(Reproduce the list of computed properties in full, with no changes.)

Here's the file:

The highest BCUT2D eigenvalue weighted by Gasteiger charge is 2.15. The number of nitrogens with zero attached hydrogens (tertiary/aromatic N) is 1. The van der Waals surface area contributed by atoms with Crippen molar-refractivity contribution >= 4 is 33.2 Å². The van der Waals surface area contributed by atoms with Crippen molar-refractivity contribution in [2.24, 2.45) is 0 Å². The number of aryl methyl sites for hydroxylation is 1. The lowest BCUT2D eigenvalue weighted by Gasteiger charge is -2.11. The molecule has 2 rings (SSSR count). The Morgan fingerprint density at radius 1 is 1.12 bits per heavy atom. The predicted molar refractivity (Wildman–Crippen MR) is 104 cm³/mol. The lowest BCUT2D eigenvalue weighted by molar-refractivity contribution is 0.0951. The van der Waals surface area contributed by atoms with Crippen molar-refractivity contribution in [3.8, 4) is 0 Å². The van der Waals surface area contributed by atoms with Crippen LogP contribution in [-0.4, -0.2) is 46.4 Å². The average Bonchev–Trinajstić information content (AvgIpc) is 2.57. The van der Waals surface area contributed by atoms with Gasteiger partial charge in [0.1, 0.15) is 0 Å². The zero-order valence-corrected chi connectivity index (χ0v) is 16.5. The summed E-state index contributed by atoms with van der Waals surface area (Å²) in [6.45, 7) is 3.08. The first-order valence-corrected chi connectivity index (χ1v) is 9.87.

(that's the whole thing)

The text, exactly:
The highest BCUT2D eigenvalue weighted by Gasteiger charge is 2.15. The number of nitrogens with zero attached hydrogens (tertiary/aromatic N) is 1. The van der Waals surface area contributed by atoms with Crippen molar-refractivity contribution >= 4 is 33.2 Å². The van der Waals surface area contributed by atoms with Crippen molar-refractivity contribution in [2.24, 2.45) is 0 Å². The number of aryl methyl sites for hydroxylation is 1. The lowest BCUT2D eigenvalue weighted by Gasteiger charge is -2.11. The molecule has 2 rings (SSSR count). The Morgan fingerprint density at radius 1 is 1.12 bits per heavy atom. The predicted molar refractivity (Wildman–Crippen MR) is 104 cm³/mol. The lowest BCUT2D eigenvalue weighted by molar-refractivity contribution is 0.0951. The van der Waals surface area contributed by atoms with Crippen molar-refractivity contribution in [3.8, 4) is 0 Å². The van der Waals surface area contributed by atoms with Crippen LogP contribution in [-0.4, -0.2) is 46.4 Å². The average Bonchev–Trinajstić information content (AvgIpc) is 2.57. The van der Waals surface area contributed by atoms with Gasteiger partial charge in [0.1, 0.15) is 0 Å². The zero-order valence-corrected chi connectivity index (χ0v) is 16.5. The summed E-state index contributed by atoms with van der Waals surface area (Å²) in [6.45, 7) is 3.08. The first-order valence-corrected chi connectivity index (χ1v) is 9.87.